Personal Protective Equipment Regulations 2002.
If an employer’s risk assessment identifies a need for personal protective equipment (PPE) to reduce the risk, they should provide it. The equipment must be suitable for the task, manufactured to comply with appropriate standards and useable with any other equipment necessary. Employers should ensure that PPE is kept in good working order and is replaced when necessary. As employees you must use PPE when your employer has indicated that it is required, if you fail to do so and are injured it will be your fault.
Moving and Handling Operations Regulations (MHOR) 1992 as amended 2002.
AVOID the need for hazardous manual handling as far as is reasonably practicable.
ASSESS the risk of injury from any hazardous manual handling that can’t be avoided.
REDUCE the risk of injury from hazardous manual handling as far as is reasonably practicable.
Manual handling operations should be mechanised wherever possible. Where hazardous manual handling is unavoidable employers must carry out risk assessments and introduce measures to reduce the likelihood of injury; the assessment and findings should be recorded and made available to employees.
Employers must ensure that employees are aware of the risks involved in any manual handling tasks they carry out; all employees must receive adequate training to enable them to work safely.
Follow appropriate systems of work laid down for their safety.
Make proper use of equipment provided to minimise the risk of injury.
Cooperate with the employer on health and safety matters.
Apply the duties of employers, as appropriate to their own manual handling activities.
Take care to ensure that their activities do not put others at risk.
Remember, these regulations exist to ensure your safety; if you do not follow guidelines for safe manual handling and you are injured your employer is unlikely to be liable.
Lifting Operations and Lifting Equipment Regulations (LOLER) 1998.
Hoists, slings and bath hoists are covered by these regulations.
Equipment used must be:
• Strong and stable enough for the intended load.
• Marked to indicate safe working load.
• Used safely – the equipment use should be organised, planned and executed by competent people.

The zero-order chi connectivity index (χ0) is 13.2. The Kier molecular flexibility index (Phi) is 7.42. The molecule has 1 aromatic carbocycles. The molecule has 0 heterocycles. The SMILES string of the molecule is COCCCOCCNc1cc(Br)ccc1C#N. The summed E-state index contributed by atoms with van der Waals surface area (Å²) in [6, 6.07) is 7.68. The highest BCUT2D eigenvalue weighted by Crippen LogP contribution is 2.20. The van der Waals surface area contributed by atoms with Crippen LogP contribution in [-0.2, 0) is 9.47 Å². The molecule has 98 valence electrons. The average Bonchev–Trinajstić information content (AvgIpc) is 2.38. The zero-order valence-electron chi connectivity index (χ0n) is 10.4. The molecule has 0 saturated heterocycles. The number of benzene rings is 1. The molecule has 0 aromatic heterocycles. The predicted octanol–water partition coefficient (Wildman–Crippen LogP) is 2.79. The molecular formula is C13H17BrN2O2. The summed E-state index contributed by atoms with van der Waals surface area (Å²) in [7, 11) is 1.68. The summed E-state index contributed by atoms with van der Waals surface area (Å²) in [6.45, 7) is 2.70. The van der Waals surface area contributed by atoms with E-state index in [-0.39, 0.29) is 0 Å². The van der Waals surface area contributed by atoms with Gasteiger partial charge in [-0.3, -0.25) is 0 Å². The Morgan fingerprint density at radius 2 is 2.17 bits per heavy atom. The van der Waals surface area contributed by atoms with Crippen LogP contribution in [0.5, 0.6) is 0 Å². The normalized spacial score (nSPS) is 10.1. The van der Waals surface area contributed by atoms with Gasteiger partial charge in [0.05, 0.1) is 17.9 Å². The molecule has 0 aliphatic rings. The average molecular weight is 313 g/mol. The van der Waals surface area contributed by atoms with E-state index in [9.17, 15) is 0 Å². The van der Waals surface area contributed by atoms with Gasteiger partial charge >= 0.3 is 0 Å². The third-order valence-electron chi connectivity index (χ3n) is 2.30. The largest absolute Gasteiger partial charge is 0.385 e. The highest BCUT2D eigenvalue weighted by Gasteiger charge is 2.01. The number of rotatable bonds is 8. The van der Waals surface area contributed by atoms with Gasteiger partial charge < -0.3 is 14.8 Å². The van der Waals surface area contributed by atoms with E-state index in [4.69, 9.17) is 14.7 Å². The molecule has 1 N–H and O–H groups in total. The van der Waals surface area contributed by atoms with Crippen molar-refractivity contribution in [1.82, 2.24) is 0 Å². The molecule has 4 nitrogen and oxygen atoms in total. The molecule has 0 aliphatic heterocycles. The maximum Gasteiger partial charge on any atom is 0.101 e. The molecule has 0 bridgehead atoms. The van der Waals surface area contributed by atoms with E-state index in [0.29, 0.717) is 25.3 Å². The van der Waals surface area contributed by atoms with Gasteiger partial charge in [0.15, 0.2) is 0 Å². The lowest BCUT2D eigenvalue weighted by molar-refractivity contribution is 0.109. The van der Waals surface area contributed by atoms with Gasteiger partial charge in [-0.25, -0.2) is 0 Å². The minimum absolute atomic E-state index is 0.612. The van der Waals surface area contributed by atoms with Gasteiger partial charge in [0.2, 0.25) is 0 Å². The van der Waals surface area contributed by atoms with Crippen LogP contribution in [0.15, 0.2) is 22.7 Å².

• Subject to ongoing examinations and inspections by competent people.
The Provision and Use of Work Equipment Regulations 1998 (PUWER).
This legislation covers all your lifting equipment and any other tools, machinery, appliances etc which you use at work.
Equipment must be:
Suitable for intended use.
Safe for use.
Used only by people who have received appropriate information, instruction and training.
Accompanied by suitable safety measures e.g. Protective devices, markings and warnings.
All equipment should be inspected by a competent person when it is installed, after exposure to anything that may cause damage and at regular intervals to ensure safety.
Health and safety legislation may seem complicated but it is often just a question of using common sense and thinking about what you are doing.
The Human Rights Act 1998.
The Human Rights Act has major implications for provision of care; particularly influencing the move towards person centred care. Successful prosecutions against local authorities have shown that blanket policies imposed by organisations are unlawful. In practice this means that policies such as ‘no lifting of clients’ must be replaced by individual risk assessments.
When developing policies and procedures to protect the health, safety and welfare of clients and staff it is necessary to find solutions which are least restrictive of individuals’ rights and freedoms.
The Data Protection Act 2018.
General Data Protection Regulations (GDPR).
The Data protection Act has been updated, with its main purpose being to implement the General Data Protection Regulations, GDPR, to give citizens and residents back control of their personal data. GDPR applies to any written or computerised personal information. Your employers, and you, have a duty to handle all recorded information in a way that protects the rights of the individual it refers to.You must: Prevent access by unauthorised people i.e. filing cabinets should be kept locked, computers should be protected by passwords and personal information must not be left on your desk or screen.Only pass on information to people who have a right to know it in a way which keeps it confidential from others i.e. take extra care when sending information by fax or e-mail.Make sure information recorded is accurate, relevant, and adequate not excessive; do not record unnecessary information.Destroy records when they are no longer necessary in a way that prevents them being accessed by unauthorised individuals.Subject Access Requests.Under data protection, individuals have the right to ask to see any personal information that is held on them. The organisation holding the information must enable this to happen, unless they have justification not to. If the information held is not up to date, the organisation may be in breach of data protection. The information must be in a recognised format.